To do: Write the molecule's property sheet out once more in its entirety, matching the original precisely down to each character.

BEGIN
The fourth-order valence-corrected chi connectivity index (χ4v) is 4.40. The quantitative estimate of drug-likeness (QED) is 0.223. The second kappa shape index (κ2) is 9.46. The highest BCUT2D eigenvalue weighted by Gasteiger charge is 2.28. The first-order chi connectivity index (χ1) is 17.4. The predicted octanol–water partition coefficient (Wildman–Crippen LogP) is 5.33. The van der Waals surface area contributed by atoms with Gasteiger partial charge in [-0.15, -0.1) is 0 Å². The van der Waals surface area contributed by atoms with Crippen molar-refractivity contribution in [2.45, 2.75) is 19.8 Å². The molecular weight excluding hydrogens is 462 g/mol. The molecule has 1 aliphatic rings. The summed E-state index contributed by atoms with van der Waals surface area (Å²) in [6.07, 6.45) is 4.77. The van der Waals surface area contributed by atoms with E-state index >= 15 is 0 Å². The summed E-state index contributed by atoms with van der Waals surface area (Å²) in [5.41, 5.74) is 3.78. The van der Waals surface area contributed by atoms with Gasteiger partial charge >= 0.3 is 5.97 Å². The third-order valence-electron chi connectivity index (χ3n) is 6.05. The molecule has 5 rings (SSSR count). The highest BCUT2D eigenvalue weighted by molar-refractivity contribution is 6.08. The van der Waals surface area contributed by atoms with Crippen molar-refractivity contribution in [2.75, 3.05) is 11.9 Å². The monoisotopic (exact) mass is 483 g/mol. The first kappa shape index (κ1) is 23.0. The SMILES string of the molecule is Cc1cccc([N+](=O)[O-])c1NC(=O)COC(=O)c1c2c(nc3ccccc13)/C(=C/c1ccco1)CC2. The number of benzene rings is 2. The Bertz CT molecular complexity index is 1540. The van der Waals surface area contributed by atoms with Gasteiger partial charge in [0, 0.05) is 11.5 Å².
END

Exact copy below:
The fourth-order valence-corrected chi connectivity index (χ4v) is 4.40. The quantitative estimate of drug-likeness (QED) is 0.223. The second kappa shape index (κ2) is 9.46. The highest BCUT2D eigenvalue weighted by Gasteiger charge is 2.28. The first-order chi connectivity index (χ1) is 17.4. The predicted octanol–water partition coefficient (Wildman–Crippen LogP) is 5.33. The van der Waals surface area contributed by atoms with Gasteiger partial charge in [-0.15, -0.1) is 0 Å². The van der Waals surface area contributed by atoms with Crippen molar-refractivity contribution in [2.45, 2.75) is 19.8 Å². The molecular weight excluding hydrogens is 462 g/mol. The molecule has 1 aliphatic rings. The summed E-state index contributed by atoms with van der Waals surface area (Å²) in [6.07, 6.45) is 4.77. The van der Waals surface area contributed by atoms with E-state index >= 15 is 0 Å². The summed E-state index contributed by atoms with van der Waals surface area (Å²) in [5.41, 5.74) is 3.78. The van der Waals surface area contributed by atoms with Gasteiger partial charge >= 0.3 is 5.97 Å². The third-order valence-electron chi connectivity index (χ3n) is 6.05. The molecule has 5 rings (SSSR count). The highest BCUT2D eigenvalue weighted by molar-refractivity contribution is 6.08. The van der Waals surface area contributed by atoms with Crippen molar-refractivity contribution in [2.75, 3.05) is 11.9 Å². The monoisotopic (exact) mass is 483 g/mol. The first kappa shape index (κ1) is 23.0. The SMILES string of the molecule is Cc1cccc([N+](=O)[O-])c1NC(=O)COC(=O)c1c2c(nc3ccccc13)/C(=C/c1ccco1)CC2. The number of benzene rings is 2. The Bertz CT molecular complexity index is 1540. The van der Waals surface area contributed by atoms with Gasteiger partial charge in [0, 0.05) is 11.5 Å².